Jefferson Siegel, the man on the bike scene for the Villager, wrote an article on the recent Time’s Up sponsored memorial ride.
Photo by Jefferson Seigel
Clockwise from top, cyclists lift their bikes at Houston St. and LaGuardia Pl. for Derek Lane, 23, a cyclist killed by a truck there in June; Mary Beth Kelly speaks on the Hudson River bike path where her husband, Dr. Carl Henry Nacht, was killed in June, as Transportation Alternativesâ€™ Noah Budnick listens; cyclists place flowers on a ghost bike on Third Ave. honoring Reginald Chan.
Heavy lifting as cyclists honor those killed on the road in â€™06
By Jefferson Siegel
Bicycle solidarity was on eloquent display last Sunday as hundreds rode in the Second Annual Memorial Ride to honor the 14 riders killed on city streets last year.
Two separate rides started out early in the morning in Queens and the Bronx, stopping at a dozen sites before meeting up midafternoon in the Village. At each stop, friends and colleagues poignantly spoke of their loss in
words usually reserved for close family members.
Risi Kondor, a computer science student at Columbia, rode even though he didnâ€™t know any of the fallen cyclists.
â€œI think itâ€™s important to make a statement to make this city safer and to commemorate those who canâ€™t be here,â€ Kondor said as cyclists filled LaGuardia Pl. north of Houston St. at the spot where Derek Lake, 23, was struck and killed by a truck on June 23.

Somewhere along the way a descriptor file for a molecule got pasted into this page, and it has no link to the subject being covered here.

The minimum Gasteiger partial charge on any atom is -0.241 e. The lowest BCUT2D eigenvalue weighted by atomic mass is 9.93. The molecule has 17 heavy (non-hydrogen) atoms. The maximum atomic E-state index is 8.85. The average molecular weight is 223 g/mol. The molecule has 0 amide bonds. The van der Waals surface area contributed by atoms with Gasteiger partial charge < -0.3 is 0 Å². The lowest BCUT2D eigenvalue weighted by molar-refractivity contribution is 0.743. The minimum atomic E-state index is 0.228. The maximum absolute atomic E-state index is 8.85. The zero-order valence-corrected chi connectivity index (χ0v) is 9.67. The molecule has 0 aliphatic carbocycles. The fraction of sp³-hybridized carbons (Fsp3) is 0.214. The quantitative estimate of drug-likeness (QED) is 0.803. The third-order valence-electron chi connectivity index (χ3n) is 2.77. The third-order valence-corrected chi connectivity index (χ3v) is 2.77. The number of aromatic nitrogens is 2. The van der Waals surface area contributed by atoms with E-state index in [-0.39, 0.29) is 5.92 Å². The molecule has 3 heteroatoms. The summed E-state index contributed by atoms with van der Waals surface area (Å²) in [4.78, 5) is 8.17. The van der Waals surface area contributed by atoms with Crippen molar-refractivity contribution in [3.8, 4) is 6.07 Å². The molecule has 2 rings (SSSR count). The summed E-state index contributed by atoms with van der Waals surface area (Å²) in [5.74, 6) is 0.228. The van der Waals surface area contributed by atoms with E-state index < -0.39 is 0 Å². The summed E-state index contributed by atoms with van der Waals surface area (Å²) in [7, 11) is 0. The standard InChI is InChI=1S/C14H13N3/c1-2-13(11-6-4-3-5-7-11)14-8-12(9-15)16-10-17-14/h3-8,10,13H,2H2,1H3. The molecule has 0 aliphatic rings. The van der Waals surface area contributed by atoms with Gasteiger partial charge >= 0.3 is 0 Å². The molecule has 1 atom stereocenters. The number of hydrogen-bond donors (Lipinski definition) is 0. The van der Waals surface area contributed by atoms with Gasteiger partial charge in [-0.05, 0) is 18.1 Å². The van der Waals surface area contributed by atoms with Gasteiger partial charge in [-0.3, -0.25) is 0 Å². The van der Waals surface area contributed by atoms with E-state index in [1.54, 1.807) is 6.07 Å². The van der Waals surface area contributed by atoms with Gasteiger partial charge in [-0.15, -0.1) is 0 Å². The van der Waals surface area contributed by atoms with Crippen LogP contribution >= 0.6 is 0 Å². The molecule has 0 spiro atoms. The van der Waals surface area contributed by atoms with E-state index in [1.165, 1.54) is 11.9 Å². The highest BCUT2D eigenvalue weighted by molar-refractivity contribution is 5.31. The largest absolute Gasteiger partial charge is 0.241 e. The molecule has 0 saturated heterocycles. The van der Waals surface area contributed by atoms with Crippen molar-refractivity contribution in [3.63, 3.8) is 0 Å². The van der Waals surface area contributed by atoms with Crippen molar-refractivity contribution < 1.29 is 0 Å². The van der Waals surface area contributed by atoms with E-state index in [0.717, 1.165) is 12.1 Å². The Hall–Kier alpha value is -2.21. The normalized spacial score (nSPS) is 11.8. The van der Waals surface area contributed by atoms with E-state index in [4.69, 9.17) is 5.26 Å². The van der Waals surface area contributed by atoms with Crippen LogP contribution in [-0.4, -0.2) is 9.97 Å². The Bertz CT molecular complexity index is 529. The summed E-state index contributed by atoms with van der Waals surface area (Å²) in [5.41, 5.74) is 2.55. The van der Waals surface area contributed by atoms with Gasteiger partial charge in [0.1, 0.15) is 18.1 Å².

Keen Berger, the Village Democratic district leader and Community Board 2 member, circulated through the crowd with a basket of homemade oatmeal and chocolate chip cookies. Ian Dutton, a public member of C.B. 2â€™s Traffic and Transportation Committee, lamented the loss of Lake, an aspiring filmmaker, as well as the deaths of other cyclists on Houston St. in recent years, a thoroughfare so deadly it has earned the name â€œBoulevard of Death.â€
â€œI am dismayed at the Department of Transportationâ€™s disregard for the significance of these fatalities,â€ Dutton said, â€œand disappointed by D.O.T.â€™s efforts to ignore our neighborhoodâ€™s insistence that we address the safety issues for the cyclists that use this street.â€
As they had on every stop that day, cyclists then held their bikes aloft in a symbolic â€œbike liftâ€ salute before pedaling east.
At Third Ave. and 17th St., a white ghost bike marked where East Village restaurant owner Reginald Chan was killed last September. Members of Chanâ€™s family stood silently, each holding a single flower. Cyclists dismounted and covered the stark white bike with colorful blooms.
The ride then pedaled west, past Union Square and through Chelsea to Ninth Ave. and 29th St., where Darren Lewis, 20, was killed in August.
On a summer night last June, Dr. Carl Henry Nacht, 56, was killed by a tow truck while he was riding on the bike path along the Hudson River at 38th St. On Sunday his wife, Mary Beth Kelly, surrounded by family and friends, stood before the silent group of riders and recalled how a bystanderâ€™s shirt was unable to staunch the blood of her husbandâ€™s fatal wound.
â€œI think the basic human nature is to be compassionate. Weâ€™re involved in civic activity; it gives meaning to our lives â€” connect with our community and think about the things that elevate us,â€ Kelly offered.
The ride then proceeded down the path to Clarkson St., where Eric Ng, 22, was killed by a drunk driver in December, one of three cyclists killed in the final weeks of the year.
At the last stop, the Memorial for Unnamed Cyclists on Houston and Lafayette Sts., the crowd listened to speeches by the rideâ€™s organizers from Timeâ€™s Up! and Transportation Alternatives before performing a final bike lift. —————————————–